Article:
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ACS Committee on Trauma Presents Airway and Ventilatory Management
Objectives Ensure adequacy of the airway Confirm adequacy of ventilation Define “definitive airway” Maintain adequate oxygenation in all phases of airway management
©ACS Key Questions How do I know the airway is adequate? How do I know ventilation is adequate? How do I know oxygenation is adequate? What are the pitfalls?
©ACS Airway adequate? What if the patient …. … talks clearly? … is hoarse? … cannot respond? … is intubated?
©ACS Patient talks clearly? Airway is adequate Management: Observation and selective intubation High index of concern with Maxillofacial injury Soft-tissue injury of neck Facial or neck burns
©ACS Patient is hoarse? Laryngeal injury Laryngeal / tracheal burn Management: Evaluate and perform Careful endoscopic exam Careful and gentle intubation, or Surgical airway?
©ACS Patient cannot respond? GCS Score < 9 Obstruction due to Tongue Aspiration Foreign body Maxillofacial injury Neck injury
©ACS Patient cannot respond? Cyanosis Rocking respirations Decreased or no air exchange Face or neck crepitus Neck hematoma or swelling
©ACS Patient cannot respond? Simple management maneuvers “Definitive airway:” Cuffed tube in trachea Suction Chin lift Jaw thrust
©ACS Patient cannot respond? Assess for signs of obstruction Confirm correct ET tube position Auscultate in medial axillae Assess oxygenation (pulse oximeter) Assess ventilation (CO 2 detector) Obtain chest x-ray
©ACS Definitve Airway Airway protection Coma Maxillofacial Aspiration Obstruction Ventilation Apnoea Poor Resp effort Low 02 High C02 Cyanosis
©ACS Caution Protect the cervical spine during airway management!
Key Questions How do I know ventilation is adequate? What do I see? What do I feel? What do I hear? What do I measure? What might I find? How do I manage the patient?
©ACS What do I see? Respiratory rate and effort Respiratory distress Cyanosis Restlessness / anxiety Chest asymmetry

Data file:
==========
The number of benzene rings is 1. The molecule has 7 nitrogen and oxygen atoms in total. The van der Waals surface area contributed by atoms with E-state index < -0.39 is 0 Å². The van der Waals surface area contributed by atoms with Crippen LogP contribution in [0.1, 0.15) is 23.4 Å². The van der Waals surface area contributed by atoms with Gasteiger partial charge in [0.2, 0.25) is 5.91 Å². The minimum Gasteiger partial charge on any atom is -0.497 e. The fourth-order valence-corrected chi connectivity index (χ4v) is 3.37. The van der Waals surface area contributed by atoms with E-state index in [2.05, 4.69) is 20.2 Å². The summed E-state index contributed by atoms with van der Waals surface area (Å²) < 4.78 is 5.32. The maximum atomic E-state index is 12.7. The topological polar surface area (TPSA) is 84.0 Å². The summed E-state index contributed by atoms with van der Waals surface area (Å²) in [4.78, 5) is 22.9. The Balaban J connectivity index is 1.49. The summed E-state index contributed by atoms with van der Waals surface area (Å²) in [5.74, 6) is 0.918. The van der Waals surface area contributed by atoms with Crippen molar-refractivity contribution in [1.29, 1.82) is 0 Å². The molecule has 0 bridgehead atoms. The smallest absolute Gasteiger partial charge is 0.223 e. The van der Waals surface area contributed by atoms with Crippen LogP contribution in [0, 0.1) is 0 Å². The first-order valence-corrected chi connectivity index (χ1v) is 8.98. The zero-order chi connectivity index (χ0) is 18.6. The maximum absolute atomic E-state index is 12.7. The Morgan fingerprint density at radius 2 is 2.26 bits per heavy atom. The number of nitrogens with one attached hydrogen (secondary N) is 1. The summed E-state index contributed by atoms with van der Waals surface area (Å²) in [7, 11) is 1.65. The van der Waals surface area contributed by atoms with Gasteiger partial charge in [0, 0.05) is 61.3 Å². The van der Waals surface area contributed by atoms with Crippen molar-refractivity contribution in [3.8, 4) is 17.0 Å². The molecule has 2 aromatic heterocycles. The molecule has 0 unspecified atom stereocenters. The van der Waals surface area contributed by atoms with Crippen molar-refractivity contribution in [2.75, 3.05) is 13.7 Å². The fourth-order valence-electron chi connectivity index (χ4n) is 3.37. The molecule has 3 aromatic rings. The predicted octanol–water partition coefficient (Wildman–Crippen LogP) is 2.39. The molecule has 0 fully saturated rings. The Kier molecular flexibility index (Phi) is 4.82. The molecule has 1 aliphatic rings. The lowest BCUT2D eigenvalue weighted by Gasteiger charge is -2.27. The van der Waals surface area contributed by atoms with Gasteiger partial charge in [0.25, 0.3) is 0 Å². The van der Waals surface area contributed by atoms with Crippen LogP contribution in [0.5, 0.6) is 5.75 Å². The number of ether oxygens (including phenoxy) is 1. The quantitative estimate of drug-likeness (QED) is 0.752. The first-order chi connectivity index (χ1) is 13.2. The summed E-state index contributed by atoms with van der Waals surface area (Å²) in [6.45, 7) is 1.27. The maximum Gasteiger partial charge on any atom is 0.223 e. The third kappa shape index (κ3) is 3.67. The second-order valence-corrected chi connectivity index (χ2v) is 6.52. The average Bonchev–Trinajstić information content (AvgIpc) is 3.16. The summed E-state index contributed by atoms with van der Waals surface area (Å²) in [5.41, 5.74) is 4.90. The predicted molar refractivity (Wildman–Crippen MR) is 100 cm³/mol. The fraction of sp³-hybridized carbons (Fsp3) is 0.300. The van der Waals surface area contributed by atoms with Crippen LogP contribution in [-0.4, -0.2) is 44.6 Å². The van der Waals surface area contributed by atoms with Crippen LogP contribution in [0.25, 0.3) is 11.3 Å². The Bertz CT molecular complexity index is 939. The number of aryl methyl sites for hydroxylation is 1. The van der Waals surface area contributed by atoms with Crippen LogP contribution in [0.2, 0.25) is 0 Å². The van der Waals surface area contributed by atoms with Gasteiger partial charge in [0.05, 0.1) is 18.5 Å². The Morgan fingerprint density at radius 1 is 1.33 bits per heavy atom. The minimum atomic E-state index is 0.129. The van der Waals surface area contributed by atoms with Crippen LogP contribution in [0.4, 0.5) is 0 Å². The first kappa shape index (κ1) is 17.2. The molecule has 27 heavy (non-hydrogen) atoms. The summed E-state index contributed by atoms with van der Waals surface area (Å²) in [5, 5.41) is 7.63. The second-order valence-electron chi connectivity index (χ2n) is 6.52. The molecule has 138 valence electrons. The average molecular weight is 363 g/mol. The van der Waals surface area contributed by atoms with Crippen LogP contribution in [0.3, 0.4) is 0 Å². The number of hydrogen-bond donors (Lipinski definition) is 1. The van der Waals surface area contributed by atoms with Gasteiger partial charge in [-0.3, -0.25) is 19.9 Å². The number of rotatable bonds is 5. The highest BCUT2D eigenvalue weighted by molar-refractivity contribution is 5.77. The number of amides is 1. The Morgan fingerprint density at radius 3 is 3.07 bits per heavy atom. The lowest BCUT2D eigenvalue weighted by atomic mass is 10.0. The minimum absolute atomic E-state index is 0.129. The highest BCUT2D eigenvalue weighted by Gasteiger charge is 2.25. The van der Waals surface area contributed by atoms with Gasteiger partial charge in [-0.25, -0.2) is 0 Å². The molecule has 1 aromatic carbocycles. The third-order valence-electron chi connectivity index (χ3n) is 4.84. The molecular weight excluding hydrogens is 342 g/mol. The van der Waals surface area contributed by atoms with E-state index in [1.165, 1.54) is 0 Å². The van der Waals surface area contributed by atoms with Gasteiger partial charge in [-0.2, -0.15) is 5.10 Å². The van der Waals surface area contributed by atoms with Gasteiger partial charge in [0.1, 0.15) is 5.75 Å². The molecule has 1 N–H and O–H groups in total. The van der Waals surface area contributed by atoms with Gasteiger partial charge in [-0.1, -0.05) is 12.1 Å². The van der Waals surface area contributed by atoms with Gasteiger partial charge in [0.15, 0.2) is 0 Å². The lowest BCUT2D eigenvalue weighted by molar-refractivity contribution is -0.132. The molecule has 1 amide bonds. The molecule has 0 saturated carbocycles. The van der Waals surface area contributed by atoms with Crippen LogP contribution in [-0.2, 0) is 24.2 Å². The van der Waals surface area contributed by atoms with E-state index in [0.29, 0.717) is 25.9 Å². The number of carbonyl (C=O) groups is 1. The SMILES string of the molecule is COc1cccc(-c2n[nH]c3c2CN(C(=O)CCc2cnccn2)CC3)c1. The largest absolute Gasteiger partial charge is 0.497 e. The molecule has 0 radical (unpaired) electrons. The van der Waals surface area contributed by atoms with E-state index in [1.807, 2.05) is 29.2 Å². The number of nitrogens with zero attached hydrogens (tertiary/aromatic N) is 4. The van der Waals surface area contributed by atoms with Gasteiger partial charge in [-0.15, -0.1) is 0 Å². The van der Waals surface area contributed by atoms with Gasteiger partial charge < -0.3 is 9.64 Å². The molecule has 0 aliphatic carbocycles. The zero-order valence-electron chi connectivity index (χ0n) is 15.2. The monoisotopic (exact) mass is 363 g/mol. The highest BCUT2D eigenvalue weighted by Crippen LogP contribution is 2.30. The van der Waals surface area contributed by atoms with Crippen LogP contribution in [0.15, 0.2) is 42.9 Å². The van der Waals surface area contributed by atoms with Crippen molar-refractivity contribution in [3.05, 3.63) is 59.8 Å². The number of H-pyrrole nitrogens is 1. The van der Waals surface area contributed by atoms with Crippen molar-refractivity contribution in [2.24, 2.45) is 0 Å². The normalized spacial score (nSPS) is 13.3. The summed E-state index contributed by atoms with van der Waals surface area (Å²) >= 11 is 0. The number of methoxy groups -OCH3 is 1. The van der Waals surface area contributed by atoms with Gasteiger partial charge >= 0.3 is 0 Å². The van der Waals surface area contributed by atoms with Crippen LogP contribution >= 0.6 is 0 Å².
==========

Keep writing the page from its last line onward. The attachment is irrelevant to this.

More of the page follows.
©ACS What do I feel? Crepitance Local tenderness Asymmetric respiratory excursion
©ACS What do I hear? Noisy breathing Asymmetric breath sounds Absent breath sounds
©ACS What do I measure? Mental status Vital signs Pulse oximetry End-tidal CO 2 ABGs
©ACS What might I find? Tension pneumothorax Pneumothorax Hemopneumothorax Malpositioned ET tube Neurologic deficit Direct neck / chest injury
©ACS What might I find? Signs of RTI/pneumonia Signs of Asthma Signs of CCF Findings consistent with PE
©ACS How do I manage the patient? Establish an appropriate airway Administer supplemental oxygen Decompress the chest Reposition the ET tube Provide mechanical ventilation Perform a surgical airway
©ACS How do I manage the patient? Treat the underlying cause
©ACS Ventilation adequate? Mental status evaluation Vital signs Pulse oximetry ABGs
Summary How do I know the airway is adequate? How do I know ventilation is adequate? How do I know oxygenation is adequate? What are the pitfalls?
Chapter 2. Ensure adequacy of the airway Confirm adequacy of ventilation Define “definitive airway” Maintain adequate oxygenation in all phases.
Airway and Ventilatory Managment. Objectives Identify setting Regonize AWO Manage airway Define definitive airway.
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